In an article published on June 1 2017 in the ‘Times Literary Supplement’, David Papineau addresses the question: ‘Is philosophy simply harder than science?’ Described as ‘the route to truth’, philosophy is described not only as the handmaiden of science but as its original foundation since all scientific theories originate from some form of philosophical position, such as, for instance, ancient natural thinkers like Democritus, Epicurus or Lucretius. Through their denial of any divine intervention in the universe, these ancient materialists posed a direct threat to early religious beliefs and teleological interpretations of the cosmos.

Papineau ponders over the apparent lack of progress in his own subject as opposed to the constant evolution ascribed to sciences, in general. Scientists rely on tested experiments and collected data to support their claims. Philosophers, on the other hand, do not have the benefit of laboratory conditions and instead, have to elaborate their theories in the open atmosphere of the lecture hall or the seminar room. Papineau points out that ‘philosophical issues typically have the form of a paradox’, which will commonly result from the conflagration of two antithetical ideas. Schrodinger’s cat experiment is a typical case of a philosophical conundrum (partly) resolved by an appeal to experience. Yet, scientists will very often stick to an existing ‘paradigm’ and will be hesitant to venture into totally uncharted territories. Lewis Carroll’s world may not be understandable within the parameters of Kuhn’s ‘normal science’ and though, it is one of the most stimulating and entertaining works of philosophy in the way it challenges and questions our most fundamental beliefs about our perception of physical phenomena.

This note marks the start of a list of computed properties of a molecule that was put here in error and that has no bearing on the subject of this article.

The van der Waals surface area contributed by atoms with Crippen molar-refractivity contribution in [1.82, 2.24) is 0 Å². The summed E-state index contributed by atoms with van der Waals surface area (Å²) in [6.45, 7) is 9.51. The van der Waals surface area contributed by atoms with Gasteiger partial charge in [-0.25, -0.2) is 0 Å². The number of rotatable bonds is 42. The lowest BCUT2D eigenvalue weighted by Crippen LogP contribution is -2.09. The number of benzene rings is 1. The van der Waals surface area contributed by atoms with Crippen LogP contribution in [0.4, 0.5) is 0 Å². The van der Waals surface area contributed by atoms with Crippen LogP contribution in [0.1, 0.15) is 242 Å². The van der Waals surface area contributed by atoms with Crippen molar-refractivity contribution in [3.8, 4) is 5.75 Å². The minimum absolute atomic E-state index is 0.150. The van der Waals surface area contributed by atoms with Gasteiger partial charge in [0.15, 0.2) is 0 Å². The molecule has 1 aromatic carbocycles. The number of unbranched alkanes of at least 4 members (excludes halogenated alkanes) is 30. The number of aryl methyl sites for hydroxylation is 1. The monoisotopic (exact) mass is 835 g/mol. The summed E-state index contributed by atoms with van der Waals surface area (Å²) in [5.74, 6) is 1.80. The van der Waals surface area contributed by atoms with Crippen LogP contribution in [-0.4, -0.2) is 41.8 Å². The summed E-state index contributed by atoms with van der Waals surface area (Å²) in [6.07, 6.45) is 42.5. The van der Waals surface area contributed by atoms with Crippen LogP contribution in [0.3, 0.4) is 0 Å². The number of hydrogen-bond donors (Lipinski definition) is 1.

Curiously, Papineau does not mention the role of science fiction in the evolution of modern science despite the fact that science fiction novels have, for well over a century, inspired scientific minds and unwittingly paved the way to the technological world we live in. Science feeds on the human imagination as much as on revelatory moments of pure genius like Newton’s and Einstein’s or years of sheer hard work and constant obstacles as experienced by Galileo. If the task and mission of science is to provide rational, verifiable answers to specific questions regarding the nature of the physical world, philosophy remains free to speculate outside the ‘scientific’ box and forge original concepts which may eventually serve the scientific theories of the future.